All levels of friendship include recognition in our program and on our website, advance notice of who will be at the festival and when, and an invitation to the Festival Preview Reception in the summer, where you’ll meet the Fall for the Book leadership team and get insights into all the festival activities before anyone else. Higher tiers even include front row seats at the readings, tickets to our VIP receptions and free parking. For a full breakdown of Friendship Levels and their perks, Click Here.

A young reader gets her book signed by Laura Murray.

Fans meet Chimamanda Ngozi Adichie after her 2006 reading.

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How Can I Donate? 

To join, checks or money orders can be made out to Fall for the Book and sent to our mailing address:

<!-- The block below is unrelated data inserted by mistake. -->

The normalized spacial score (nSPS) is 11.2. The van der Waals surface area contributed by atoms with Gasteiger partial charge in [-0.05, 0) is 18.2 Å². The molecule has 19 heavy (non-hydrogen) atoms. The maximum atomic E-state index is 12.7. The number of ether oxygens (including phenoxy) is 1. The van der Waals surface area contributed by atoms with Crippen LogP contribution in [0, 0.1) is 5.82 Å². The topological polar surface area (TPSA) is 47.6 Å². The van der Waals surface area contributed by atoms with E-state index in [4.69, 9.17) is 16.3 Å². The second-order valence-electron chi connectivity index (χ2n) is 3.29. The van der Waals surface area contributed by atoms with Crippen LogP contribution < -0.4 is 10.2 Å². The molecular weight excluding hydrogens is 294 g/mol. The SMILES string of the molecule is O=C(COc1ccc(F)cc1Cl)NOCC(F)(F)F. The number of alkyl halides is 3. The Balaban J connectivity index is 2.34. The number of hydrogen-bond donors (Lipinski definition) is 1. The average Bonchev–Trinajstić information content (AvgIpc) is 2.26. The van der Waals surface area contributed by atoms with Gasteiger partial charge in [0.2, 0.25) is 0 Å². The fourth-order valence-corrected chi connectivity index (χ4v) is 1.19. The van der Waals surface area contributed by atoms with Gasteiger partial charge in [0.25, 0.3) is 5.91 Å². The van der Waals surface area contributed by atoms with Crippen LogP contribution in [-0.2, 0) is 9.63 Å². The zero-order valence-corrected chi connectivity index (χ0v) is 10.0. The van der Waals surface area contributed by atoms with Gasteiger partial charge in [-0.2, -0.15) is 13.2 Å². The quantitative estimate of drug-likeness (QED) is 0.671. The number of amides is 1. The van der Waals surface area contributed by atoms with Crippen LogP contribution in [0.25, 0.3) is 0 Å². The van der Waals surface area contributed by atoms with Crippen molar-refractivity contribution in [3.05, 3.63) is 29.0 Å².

ATTN: William Miller
Fall for the Book
4400 University Drive
MS 3E4
Fairfax, VA 22030

Or join online by making your donation through PayPal by clicking the bottom of this page. Have questions or need more info? Contact us at 703.993.3986 or email friends@fallforthebook.org.

Don’t forget, as you do your holiday shopping on Amazon, set Fall for the Book as your charity of choice on Smile.Amazon.com, and we will receive a portion of the profits from your purchases. 

Thank you for your support!




The late Chinua Achebe visited Fall for the Book in 2008.

Here’s to 18 fantastic years more!

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Thank You For Helping Us Reach Our 2016 Giving Goal!

Help Fall for the Book Continue to Grow

With only a few short weeks remaining in 2016, we asked for your help to raise $2,500 as a way to kick off our fundraising to bring in the best of the best authors for our 19th annual festival! An anonymous donor agreed to match any donation up to our goal of $2,500 through December 31! And they did!